Manyinga Community Resource Centre Orphan & Vulnerable Children Schools Project

Another Fantastic Fundraiser thanks to Manitoba Growers

Despite some challenging harvest conditions for western Canadian growers this fall, The Manyinga Project is very grateful for the hard work and generosity of three Manitoba farms that have harvested over 2800 bushels of wheat and over 2000 bushels of canola – proceeds from which will go to the Manyinga Project.  With three fields donated this year, this is our biggest harvest yet, and the initiative continues to grow through increasing interest in the Manyinga Project from local growers.

Thanks to the Harvest Crews - the crops are safe and sound in their respective bins and waiting to be marketed through local grain merchants this winter.

Special thanks to the following Morris, MB area individuals and businesses for their support of the 2018 Manyinga Field Initiative:  Art Enns, March River Farms, Doug and Elona Dyck, Paterson Grain, and GJ Chemical.

  • Samafunda School (K-7) enrolment is now at 199 students, which is up quite substantially (spring 2016 had 165 students).   The grade 1 class is the largest, with 38 students.
  • There are four teachers, five student teachers and one assistant employed to support the student body.  
  • The solar lights used for reading continue to be very useful.  
  • The garden continues to produce well, and vegetables are consumed as part of the nutrition program.  
  • 28 X 50 kg bags of corn were harvested from 10 lima of planted maize (four hectares) – though this is a lower yield than last year.  Next year’s crop will be more closely monitored and planted earlier in the growing season to make use of early-season moisture.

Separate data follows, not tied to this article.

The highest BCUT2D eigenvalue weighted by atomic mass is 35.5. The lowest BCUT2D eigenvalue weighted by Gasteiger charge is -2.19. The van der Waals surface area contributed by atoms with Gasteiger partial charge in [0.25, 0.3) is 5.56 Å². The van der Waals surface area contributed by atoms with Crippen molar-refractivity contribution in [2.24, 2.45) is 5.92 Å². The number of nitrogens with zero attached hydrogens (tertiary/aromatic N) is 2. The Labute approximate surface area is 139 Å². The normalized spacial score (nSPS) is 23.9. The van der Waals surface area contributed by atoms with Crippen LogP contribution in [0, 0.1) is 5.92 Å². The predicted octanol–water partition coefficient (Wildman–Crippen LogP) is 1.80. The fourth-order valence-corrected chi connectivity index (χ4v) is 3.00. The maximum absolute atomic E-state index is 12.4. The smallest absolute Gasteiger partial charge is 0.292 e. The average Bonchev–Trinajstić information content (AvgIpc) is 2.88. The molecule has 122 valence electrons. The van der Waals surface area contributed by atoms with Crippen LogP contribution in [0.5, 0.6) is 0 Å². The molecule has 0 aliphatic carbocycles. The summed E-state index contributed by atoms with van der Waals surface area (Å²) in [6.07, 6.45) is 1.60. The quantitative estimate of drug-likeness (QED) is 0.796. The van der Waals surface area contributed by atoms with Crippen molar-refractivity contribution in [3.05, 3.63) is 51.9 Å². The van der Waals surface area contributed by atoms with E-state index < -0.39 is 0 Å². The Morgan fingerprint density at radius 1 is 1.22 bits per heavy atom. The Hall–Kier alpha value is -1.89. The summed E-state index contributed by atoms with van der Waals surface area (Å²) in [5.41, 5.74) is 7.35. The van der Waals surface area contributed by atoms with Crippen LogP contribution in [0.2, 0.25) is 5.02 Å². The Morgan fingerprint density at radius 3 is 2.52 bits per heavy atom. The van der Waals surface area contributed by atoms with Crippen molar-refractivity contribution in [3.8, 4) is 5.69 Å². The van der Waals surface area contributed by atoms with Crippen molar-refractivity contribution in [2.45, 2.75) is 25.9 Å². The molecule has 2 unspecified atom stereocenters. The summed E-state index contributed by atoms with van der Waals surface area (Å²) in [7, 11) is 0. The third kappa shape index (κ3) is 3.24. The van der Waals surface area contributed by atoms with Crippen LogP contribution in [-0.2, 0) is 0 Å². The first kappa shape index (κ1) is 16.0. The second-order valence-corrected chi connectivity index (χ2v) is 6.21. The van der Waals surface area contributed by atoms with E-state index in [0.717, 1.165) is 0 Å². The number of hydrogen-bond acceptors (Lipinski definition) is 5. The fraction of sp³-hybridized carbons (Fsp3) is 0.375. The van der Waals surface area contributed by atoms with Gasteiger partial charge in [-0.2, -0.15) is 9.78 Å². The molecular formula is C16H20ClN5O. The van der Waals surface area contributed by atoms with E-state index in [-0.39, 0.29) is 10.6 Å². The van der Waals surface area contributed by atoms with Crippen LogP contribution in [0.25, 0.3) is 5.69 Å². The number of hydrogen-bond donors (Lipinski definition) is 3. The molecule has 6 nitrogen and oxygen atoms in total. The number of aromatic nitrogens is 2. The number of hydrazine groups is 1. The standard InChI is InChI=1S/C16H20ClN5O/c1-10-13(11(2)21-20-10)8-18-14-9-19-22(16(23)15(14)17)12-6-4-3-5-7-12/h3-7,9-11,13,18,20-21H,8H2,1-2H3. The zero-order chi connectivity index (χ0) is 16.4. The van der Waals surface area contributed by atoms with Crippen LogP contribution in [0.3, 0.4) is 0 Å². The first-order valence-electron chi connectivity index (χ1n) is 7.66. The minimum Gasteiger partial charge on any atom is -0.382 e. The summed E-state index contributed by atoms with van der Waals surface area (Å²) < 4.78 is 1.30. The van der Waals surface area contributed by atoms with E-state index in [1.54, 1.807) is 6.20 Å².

• The orchard is growing well now that water from the borehole is available (students water the orchard twice weekly).
  • A she goat had quadruplets (though one died after a week).  This brings the goat population up to 14 head.
  • Two classroom blocks were recently painted, and the space is much brighter for the students!


Highlights from Chinema School report - submitted by John

  • Chinema School (K-7) enrolment is at 256 students – which is consistent with previous terms.  The grade two class has the most students (45).
  • There are six teachers, three student teachers and one assistant employed to support this student body.
  • There are also nine support staff (from watchmen to cooking help) at Chinema School
  • The garden produced very well this term.  There was enough vegetable production for the feeding program and for market sales of 25 zmk sold to date (about $2.50 USD)
  • The orchards continue to produce well, and this term marks the first market sales from the Chinema Orchard!  Enough oranges were harvested to feed the pupils and for market sales of 93 zmk (about $9 USD).  Crop production skills like manure fertilization, and fungal control have been implemented to improve yields.  The banana and guava trees have started producing as well!
  • Chinema school produced the equivalent of 97 X 50 kg bags of maize on 19 limas (about five hectares).  75 bags were sold to Loloma Hospital and the remaining 20 were left for the school feeding program (September 2018 – June 2019).  This excellent yield is due in part to crop rotation made possible by agriculture teacher John offering to swap fields with the school for this term’s production.